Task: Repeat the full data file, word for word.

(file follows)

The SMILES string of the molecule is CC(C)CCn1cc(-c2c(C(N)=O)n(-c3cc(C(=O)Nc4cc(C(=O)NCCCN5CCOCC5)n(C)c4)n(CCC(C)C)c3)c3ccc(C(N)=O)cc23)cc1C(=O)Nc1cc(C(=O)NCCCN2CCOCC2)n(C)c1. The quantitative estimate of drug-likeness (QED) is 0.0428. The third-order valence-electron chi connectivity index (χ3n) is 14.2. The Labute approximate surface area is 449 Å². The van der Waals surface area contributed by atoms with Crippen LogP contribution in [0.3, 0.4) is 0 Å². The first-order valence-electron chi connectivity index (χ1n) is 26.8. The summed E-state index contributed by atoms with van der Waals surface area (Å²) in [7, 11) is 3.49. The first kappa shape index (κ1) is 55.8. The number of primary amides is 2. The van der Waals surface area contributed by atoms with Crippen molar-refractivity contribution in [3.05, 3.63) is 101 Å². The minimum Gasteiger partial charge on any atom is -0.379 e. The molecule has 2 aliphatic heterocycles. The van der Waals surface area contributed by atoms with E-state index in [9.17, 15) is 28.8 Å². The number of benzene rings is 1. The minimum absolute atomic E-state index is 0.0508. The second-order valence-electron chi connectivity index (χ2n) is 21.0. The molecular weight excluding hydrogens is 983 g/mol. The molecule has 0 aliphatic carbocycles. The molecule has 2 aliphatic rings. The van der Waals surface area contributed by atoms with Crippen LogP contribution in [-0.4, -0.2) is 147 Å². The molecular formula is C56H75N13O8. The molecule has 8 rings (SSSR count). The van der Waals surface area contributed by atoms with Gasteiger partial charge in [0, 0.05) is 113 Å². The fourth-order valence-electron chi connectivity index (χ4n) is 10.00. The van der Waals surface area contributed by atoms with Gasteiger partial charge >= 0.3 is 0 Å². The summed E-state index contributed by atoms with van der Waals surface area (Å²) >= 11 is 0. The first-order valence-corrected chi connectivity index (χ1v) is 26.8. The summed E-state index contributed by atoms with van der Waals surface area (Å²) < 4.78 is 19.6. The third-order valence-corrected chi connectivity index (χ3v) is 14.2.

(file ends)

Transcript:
The SMILES string of the molecule is CC(C)CCn1cc(-c2c(C(N)=O)n(-c3cc(C(=O)Nc4cc(C(=O)NCCCN5CCOCC5)n(C)c4)n(CCC(C)C)c3)c3ccc(C(N)=O)cc23)cc1C(=O)Nc1cc(C(=O)NCCCN2CCOCC2)n(C)c1. The quantitative estimate of drug-likeness (QED) is 0.0428. The third-order valence-electron chi connectivity index (χ3n) is 14.2. The Labute approximate surface area is 449 Å². The van der Waals surface area contributed by atoms with Crippen LogP contribution in [0.3, 0.4) is 0 Å². The first-order valence-electron chi connectivity index (χ1n) is 26.8. The summed E-state index contributed by atoms with van der Waals surface area (Å²) in [7, 11) is 3.49. The first kappa shape index (κ1) is 55.8. The number of primary amides is 2. The van der Waals surface area contributed by atoms with Crippen molar-refractivity contribution in [3.05, 3.63) is 101 Å². The minimum Gasteiger partial charge on any atom is -0.379 e. The molecule has 2 aliphatic heterocycles. The van der Waals surface area contributed by atoms with E-state index in [9.17, 15) is 28.8 Å². The number of benzene rings is 1. The minimum absolute atomic E-state index is 0.0508. The second-order valence-electron chi connectivity index (χ2n) is 21.0. The molecular weight excluding hydrogens is 983 g/mol. The molecule has 0 aliphatic carbocycles. The molecule has 2 aliphatic rings. The van der Waals surface area contributed by atoms with Crippen LogP contribution in [-0.4, -0.2) is 147 Å². The molecular formula is C56H75N13O8. The molecule has 8 rings (SSSR count). The van der Waals surface area contributed by atoms with Gasteiger partial charge in [0, 0.05) is 113 Å². The fourth-order valence-electron chi connectivity index (χ4n) is 10.00. The van der Waals surface area contributed by atoms with Gasteiger partial charge >= 0.3 is 0 Å². The summed E-state index contributed by atoms with van der Waals surface area (Å²) >= 11 is 0. The first-order valence-corrected chi connectivity index (χ1v) is 26.8. The summed E-state index contributed by atoms with van der Waals surface area (Å²) < 4.78 is 19.6. The third-order valence-corrected chi connectivity index (χ3v) is 14.2.